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The Margin: President Biden made America great again in the eyes of the world: poll

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President Joe Biden has made America great again in the eyes of several U.S. allies, according to a new Morning Consult poll

The latest surveys asked adults in 14 nations about whether they had a favorable or unfavorable view of the United States. Some 1,100 adults were surveyed in each country between Jan. 11-20 and April 16-25. And the report found that America’s image across these countries has improved by nine points on average since Biden’s inauguration, with U.S. popularity rebounding the most in Germany, Japan and France. 

America’s favorability rating jumped 22 percentage points in Germany alone since Jan. 20, with 46% of Germans now holding favorable views toward the U.S., compared with 37% holding unfavorable views. (The remaining 27% said they “don’t know” or have “no opinion.”)

In Japan, favorable opinions jumped from 36% at the end of Trump’s term to 55% after Biden was inaugurated. And Australia, Canada, France, Italy, Spain and the United Kingdom also posted double-digit increases in favorability toward the U.S, while favorability among Mexican adults rose eight percentage points.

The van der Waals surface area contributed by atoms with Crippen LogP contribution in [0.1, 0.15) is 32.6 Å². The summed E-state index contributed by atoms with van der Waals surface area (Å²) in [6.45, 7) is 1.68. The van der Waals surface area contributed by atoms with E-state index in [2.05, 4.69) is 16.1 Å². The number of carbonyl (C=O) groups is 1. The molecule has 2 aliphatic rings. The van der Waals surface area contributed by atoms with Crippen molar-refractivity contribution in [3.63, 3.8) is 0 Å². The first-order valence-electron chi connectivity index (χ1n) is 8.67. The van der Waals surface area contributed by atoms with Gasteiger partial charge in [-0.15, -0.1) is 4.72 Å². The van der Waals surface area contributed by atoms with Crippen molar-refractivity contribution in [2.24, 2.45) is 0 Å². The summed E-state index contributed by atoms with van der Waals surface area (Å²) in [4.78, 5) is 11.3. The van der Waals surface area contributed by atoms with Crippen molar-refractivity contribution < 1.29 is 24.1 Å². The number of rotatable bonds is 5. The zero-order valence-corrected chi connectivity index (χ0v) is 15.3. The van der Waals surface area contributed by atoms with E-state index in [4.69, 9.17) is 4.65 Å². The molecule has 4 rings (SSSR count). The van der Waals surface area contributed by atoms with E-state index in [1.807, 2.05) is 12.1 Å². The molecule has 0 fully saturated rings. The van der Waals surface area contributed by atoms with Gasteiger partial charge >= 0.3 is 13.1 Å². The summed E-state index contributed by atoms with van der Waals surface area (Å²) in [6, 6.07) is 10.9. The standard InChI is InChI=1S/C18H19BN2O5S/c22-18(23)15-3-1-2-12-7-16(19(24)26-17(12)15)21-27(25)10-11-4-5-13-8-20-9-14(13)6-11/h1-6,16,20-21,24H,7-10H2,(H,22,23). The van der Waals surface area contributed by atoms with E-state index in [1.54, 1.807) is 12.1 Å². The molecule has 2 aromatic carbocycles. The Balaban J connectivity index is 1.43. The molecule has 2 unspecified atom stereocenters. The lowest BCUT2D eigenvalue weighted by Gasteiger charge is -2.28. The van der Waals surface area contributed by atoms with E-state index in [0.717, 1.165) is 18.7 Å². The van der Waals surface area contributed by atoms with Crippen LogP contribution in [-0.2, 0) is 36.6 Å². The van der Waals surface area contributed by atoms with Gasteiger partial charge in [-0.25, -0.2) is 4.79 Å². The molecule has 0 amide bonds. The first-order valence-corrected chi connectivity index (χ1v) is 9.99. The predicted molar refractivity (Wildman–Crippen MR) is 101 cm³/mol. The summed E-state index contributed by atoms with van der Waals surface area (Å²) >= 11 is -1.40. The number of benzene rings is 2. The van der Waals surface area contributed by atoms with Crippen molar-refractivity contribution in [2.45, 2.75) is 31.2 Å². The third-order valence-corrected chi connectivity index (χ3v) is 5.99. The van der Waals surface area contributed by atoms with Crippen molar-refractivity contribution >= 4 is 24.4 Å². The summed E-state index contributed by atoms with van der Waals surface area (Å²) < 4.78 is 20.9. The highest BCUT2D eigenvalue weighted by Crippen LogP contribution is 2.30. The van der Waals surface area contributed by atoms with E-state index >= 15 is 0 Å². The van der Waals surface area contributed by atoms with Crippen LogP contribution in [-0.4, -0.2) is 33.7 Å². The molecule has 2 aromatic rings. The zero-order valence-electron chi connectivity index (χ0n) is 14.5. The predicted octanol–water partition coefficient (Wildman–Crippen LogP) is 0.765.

The only country among the 14 surveyed to become less positive toward the U.S. was China, where almost three in four adults hold unfavorable views toward America. This has increased nine points since Biden’s inauguration, reflecting the ongoing economic and political tensions between the two countries.

Biden said “America is back” and “diplomacy is back” in his first foreign policy speech as president. And this survey suggests that he’s won back popular support among allies across the globe during his first 100 days in office with moves such as rejoining the Paris climate accord. 

Related: What has Biden gotten wrong in his first 100 days? Done right? Analysts sound off.

Scorecard: Here’s where Biden stands on key goals at his 100-day mark

“People in many nations around the world are, I think, hopeful, that the election of Joe Biden marks a rejection of Trump’s ‘America First’ bullying and go-it-alone international policies and a return to a more collaborative, pro-democracy approach to international affairs,” Dr. David Farber, a University of Kansas professor who edited the book, “What They Think of Us,” told Morning Consult. 

Compare that to September 2020, while the contentious U.S. presidential election was in full swing, when the Pew Research Center reported that perceptions of the U.S. around the world hit historic lows.

Granted, Biden hasn’t won everyone over at home. Just 42% of Americans say they approve of how the president is handling immigration, for example, according to an Associated Press-NORC Center for Public Affairs Research poll.

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